SR 29 Design from Collier County Line to CR 832 (Keri Road)
Depending on local transportation priorities, available funding, and complexities of the job, a project’s progression from planning to construction may take 15 years. FDOT follows federal and state requirements throughout project development and works closely with government agencies, partners and the local community as we identify new projects and move them throughout the production pipeline. Planning, the Project Development and Environment (PD&E) study, final design, right-of-way acquisition, and construction are sequential phases of production for projects.
SR 29 is designated as a hurricane evacuation route and is part of Florida's Strategic Intermodal System. The need for the project is also shown in projected traffic volumes. The FDOT has identified SR 29 as a priority.
Project Development and Environment (PD&E) Study
The PD&E study is a federally required first step and evaluates engineering, environmental, social, historic and cultural effects for proposed projects. It also estimated costs for future phases of production, including design, right-of-way, and construction. FDOT documents the need for the proposed project and develops roadway improvement alternatives during the study. These alternatives also consider comments from public officials, agency partners, and members of the community. The "recommended alternative," a conceptual design, is presented at a public hearing at the end of the study. Documents are then forwarded to the FDOT Office of Environmental Management (OEM) for approval. The PD&E study for SR 29 received Location Design and Concept Acceptance from the Office of Environmental Management (OEM) in March 2016.
The design phase moves the conceptual plan presented at the public hearing in the PD&E study and develops it into a formal set of construction drawings that are used to bid and build the job. These final plans are very detailed roadway construction plans and include design of a stormwater drainage system, traffic signals, lighting systems, median openings, bridges (if the job includes structures), a plan for signs to be installed along the road, utility plans (if relocations are necessary to accommodate highway expansion), as well as design of the road itself.
FDOT needs to acquire property to build the road and stormwater management facilities for this project. With details defined during design, FDOT can determine specifically how much right-of-way or land is needed to expand the roadway and build stormwater ponds. When more land, or property, is needed than the state already owns, FDOT acquires property to build roadway improvements on publicly-owned land (in other words, within state-owned right-of-way). In accordance with Florida statutes, FDOT can only purchase property that is necessary for documented transportation improvements and pays fair market value for any property or part of property acquired for road expansion. FDOT will notify property owners in writing if their land is affected, and letters to affected property owners will also provide names and contact information for right-of-way agents managing this phase of the project. More information about FDOT’s right-of-way acquisition process may be found at www.dot.state.fl.us/rightofway/Documents.shtm.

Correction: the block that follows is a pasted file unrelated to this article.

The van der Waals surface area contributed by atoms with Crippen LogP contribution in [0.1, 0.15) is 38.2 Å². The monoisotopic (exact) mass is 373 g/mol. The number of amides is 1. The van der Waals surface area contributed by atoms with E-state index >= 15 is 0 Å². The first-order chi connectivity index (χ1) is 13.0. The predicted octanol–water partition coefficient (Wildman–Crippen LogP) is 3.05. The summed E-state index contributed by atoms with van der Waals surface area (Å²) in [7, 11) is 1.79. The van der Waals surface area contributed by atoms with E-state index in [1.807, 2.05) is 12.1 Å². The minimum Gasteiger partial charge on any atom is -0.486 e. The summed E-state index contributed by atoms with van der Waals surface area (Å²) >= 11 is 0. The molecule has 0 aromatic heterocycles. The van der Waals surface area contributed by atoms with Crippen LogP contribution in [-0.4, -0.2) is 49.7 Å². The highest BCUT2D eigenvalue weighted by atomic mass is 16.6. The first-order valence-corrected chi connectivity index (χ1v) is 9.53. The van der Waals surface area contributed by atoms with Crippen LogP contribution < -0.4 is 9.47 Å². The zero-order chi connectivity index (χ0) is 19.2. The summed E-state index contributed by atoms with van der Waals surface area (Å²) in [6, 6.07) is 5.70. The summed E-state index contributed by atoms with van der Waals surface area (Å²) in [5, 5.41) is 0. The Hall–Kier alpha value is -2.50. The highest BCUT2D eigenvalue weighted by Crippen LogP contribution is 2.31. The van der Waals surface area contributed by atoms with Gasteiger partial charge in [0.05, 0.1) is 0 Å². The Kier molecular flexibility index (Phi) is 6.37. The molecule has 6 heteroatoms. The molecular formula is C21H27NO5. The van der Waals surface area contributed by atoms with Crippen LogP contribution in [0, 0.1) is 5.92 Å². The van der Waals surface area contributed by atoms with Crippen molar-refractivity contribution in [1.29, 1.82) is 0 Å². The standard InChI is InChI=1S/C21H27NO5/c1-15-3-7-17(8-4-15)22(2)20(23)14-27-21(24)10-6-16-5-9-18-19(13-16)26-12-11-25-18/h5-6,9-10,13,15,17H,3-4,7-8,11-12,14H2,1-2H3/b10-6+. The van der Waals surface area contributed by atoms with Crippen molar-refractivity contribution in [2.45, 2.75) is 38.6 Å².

After design plans are completed and right-of-way acquisition concluded, FDOT advertises the project for construction. Qualified contractors may bid on it. Typically, construction work starts three or four months after FDOT hires the contractor (who must mobilize crews and arrange for equipment and materials). Construction jobs may take two to three years, and sometimes longer depending on complexities of the projects. After FDOT hires the contractor, more information is available about a project's construction schedule and crews' approach to the work.